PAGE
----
A quarter century later, Björk’s genre-defying solo debut defies its original critics to become a top 90s classic with which the world is only just catching up
Debut, Björk’s first solo album as an adult, was released on July 5, 1993. About two months later, Rolling Stone, which still had a measure of critical gravitas back then, published a two-star (“fair”) review by Tom Graves that can charitably be called misinformed. Here’s a look back at this seismic album through the lens of annotations to that review.
“Months before the Sugar Cubes’ first album debuted in the United States, a heavy buzz began to circulate about the group’s lead singer, Björk.”
Life’s Too Good by The Sugarcubes (one word, not two) came out in spring of 1988. At the time, Björk Gudmansdottir was 24 and over a decade into her career, which started with a self-titled album released when she was 11. The Sugarcubes ran from 1986 to 1992 and somewhere in there she also found time to make Gling-Glo with a jazz trio. As far as Björk being the “lead singer” of The Sugarcubes, that “rockist” term ignores the fact that a distinctive feature of the band (for better or worse) was the combination of her vocals with those of Einar Orn, an obnoxious provocateur who also played pocket trumpet. In fact, while The New York Times review of The Sugarcubes first concert in New York called Björk “wonderful,” critic Peter Watrous also pointed out that “By himself, Mr. Orn would be obvious; by herself, Ms. Gudmundsdottir would be one more talented singer fronting a rock band. Alone, each would have seemed anachronistic; together they’ve made something fresh.”
It is true that Orn’s role receded a bit by the time the The Sugarcubes broke up and that there was little doubt who was going to be breakout star of the group.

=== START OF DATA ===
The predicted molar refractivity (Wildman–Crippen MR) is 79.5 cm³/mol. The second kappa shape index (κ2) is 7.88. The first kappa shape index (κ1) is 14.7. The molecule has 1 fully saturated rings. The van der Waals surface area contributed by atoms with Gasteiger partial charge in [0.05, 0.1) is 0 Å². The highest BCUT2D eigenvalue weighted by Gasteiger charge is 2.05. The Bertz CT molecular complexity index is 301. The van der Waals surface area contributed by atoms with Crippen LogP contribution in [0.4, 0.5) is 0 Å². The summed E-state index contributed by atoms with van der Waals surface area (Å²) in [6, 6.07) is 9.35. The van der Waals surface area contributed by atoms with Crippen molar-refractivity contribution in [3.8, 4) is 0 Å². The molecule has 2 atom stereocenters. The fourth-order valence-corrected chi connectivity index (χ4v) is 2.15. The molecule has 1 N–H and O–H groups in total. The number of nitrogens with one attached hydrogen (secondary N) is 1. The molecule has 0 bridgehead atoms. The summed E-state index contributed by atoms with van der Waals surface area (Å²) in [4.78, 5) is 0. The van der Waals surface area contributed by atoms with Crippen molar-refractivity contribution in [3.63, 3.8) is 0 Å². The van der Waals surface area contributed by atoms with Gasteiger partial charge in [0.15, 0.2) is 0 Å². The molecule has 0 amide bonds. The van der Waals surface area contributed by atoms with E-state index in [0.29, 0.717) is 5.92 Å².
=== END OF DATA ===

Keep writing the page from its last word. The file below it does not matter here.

“It was weird enough that the group hailed from Iceland….”
Frankly, it’s still a little uncommon (“weird” is a little pejorative, doncha think) for rock bands to come out of Iceland, with Sigur Rós and Of Monsters And Men gaining the most traction globally. But there has been an explosion of excellent contemporary classical music led by figures like Anna Thorvaldsdottir and the late Jóhann Jóhannsson, and many others, along with groups like Nordic Affect and the Iceland Symphony Orchestra.
“…but Björk’s eerie yelps, shrieks, girlish whispers and leather-lunged vocal acrobatics transported the band into another head space entirely. The word invariably used to describe Björk’s synapse-bending vocals was feral. Songs such as “Motorcrash” and “Delicious Demon” were supercharged tours de force.”
Based on a Google search, saying her vocals were “invariably” called “feral” is a little strong, but Graves’s description of Björk’s sounds is pretty accurate as far as it goes. However, he fails to mention how all those sounds add up somehow into emotionally coherent performances. Then he praises two songs from the first Sugarcubes album, picked seemingly at random and presumably to show he’s so hip he listened to more than their biggest hit, “Birthday.”